What is mushroom coffee, and why is it having a moment?

Much like coffee can differ from cup to cup, the flavors found in mushroom coffee are diverse

By Ashlie D. Stevens

Deputy Food Editor

Published March 3, 2022 6:29PM (EST)

Mushroom latte in glass mug surrounded with various mushrooms (Getty Images/Aninka Bongers-Sutherland)
Mushroom latte in glass mug surrounded with various mushrooms (Getty Images/Aninka Bongers-Sutherland)

In 2020, several months into the pandemic, the "cottagecore" aesthetic was in full swing. It was an online movement that attempted to paint the quarantine as "romantic instead of terrifying," Rebecca Jennings explained for Vox. Folks posted curated images of delicate pastries, nap dresses and fresh-cut wildflowers. 

As the pandemic persists, however, the vibe has shifted — and the "bog witch" aesthetic has prevailed. Calico kittens and chunky knit sweaters have been replaced by frogs and blankets of moss. Creeping into the collective spotlight, as well, are mushrooms. They can be found everywhere recently, from Netflix documentaries, to the racks at Forever 21, to your morning cup of joe. 

Related: How to make better coffee at home, simply and without expensive gear

Coffee shops and supermarket shelves across the country have started to stock mushroom coffee, often promoting it as a veritable superdrink. But what is mushroom coffee exactly, and is it really a better option than straight-up coffee beans? Come, sit in the fungi-covered dirt with me for a moment and let's dig into these questions together. 

What is mushroom coffee? 

Mushroom coffee is actually what it sounds like: a beverage made from a mixture of coffee beans and powdered mushrooms that can be served hot or iced. Don't worry, you won't find whole white button mushrooms from the supermarket floating in your coffee cup! Both the coffee and mushrooms are ground, and the mushrooms that are used to make mushroom coffee are ones that have been prized for centuries, typically in Asian medicine, for their health benefits. These include the reishi, lion's mane, chaga and cordyceps varieties.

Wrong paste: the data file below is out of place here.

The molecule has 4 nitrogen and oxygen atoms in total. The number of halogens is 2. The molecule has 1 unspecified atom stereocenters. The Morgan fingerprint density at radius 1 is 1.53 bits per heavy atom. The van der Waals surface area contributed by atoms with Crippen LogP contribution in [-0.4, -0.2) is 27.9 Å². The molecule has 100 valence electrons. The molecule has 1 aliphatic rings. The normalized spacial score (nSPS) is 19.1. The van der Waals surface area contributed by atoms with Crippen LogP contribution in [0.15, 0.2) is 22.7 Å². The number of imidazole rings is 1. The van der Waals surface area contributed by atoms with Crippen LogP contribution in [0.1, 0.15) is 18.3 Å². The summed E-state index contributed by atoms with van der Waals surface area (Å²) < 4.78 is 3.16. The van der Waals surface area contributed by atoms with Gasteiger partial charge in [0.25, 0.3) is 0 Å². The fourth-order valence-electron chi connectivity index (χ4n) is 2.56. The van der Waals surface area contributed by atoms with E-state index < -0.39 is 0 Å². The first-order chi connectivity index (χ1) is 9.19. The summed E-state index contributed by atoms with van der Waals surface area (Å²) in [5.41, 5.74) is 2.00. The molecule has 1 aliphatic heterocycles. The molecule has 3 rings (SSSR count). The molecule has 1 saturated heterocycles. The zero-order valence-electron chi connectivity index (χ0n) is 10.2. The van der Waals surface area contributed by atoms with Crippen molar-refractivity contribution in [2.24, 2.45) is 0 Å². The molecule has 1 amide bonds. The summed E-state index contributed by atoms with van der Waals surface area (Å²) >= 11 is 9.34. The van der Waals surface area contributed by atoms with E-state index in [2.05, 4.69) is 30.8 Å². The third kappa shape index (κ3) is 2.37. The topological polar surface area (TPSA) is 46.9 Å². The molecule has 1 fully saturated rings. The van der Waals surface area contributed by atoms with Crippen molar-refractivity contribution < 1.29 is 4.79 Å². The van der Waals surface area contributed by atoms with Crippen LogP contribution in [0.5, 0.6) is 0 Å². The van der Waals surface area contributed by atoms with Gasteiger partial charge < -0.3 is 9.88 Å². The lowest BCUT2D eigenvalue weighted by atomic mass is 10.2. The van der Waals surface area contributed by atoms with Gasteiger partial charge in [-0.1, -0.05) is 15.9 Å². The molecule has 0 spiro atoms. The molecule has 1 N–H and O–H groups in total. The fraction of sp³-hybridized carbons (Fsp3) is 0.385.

What does mushroom coffee take like? 

Much like coffee can differ from cup to cup, the flavors found in mushroom coffee are diverse, though they typically come in different shades of "earthy." Sometimes there's a nuttiness, sometimes a kind of grassy verdance, and occasionally, there are hints of dirt. However, all of those those things can be masked by — or actually round out — the flavor of the coffee beans being used. 

Why is mushroom coffee having a moment? 

Aside from the aforementioned shift to the bog witch aesthetic, mushroom coffee is largely being touted as a healthful drink packed with adaptogens — a catch-all term used by wellness professionals, purveyors and marketers to refer to certain ingredients thought to have health benefits. It's like a different shade of the term "superfoods." 

While some of those claims haven't been proven in a lab setting, the founders of Four Sigmatic, one of the most popular mushroom coffee brands, uses lion's mane and chaga extract in their brew. The lion's mane, they write, is the "brain's best friend when you want to get stuff done," while chaga has "also been used to support immune function for centuries." 

Many adaptogens are also marketed as helping consumers manage stress. In an article for the journal "Pharmaceuticals," researchers wrote that "adaptogens increase the state of non-specific resistance in stress and decrease sensitivity to stressors, which results in stress protection." 

After the stress of the past several years, who wouldn't want that in their morning brew? 

More stories about coffee: 

By Ashlie D. Stevens

Ashlie D. Stevens is Salon's deputy food editor. She is also an award-winning radio producer, editor and features writer — with a special emphasis on food, culture and subculture. Her writing has appeared in and on The Atlantic, National Geographic’s “The Plate,” Eater, VICE, Slate, Salon, The Bitter Southerner and Chicago Magazine, while her audio work has appeared on NPR’s All Things Considered and Here & Now, as well as APM’s Marketplace. She is based in Chicago.

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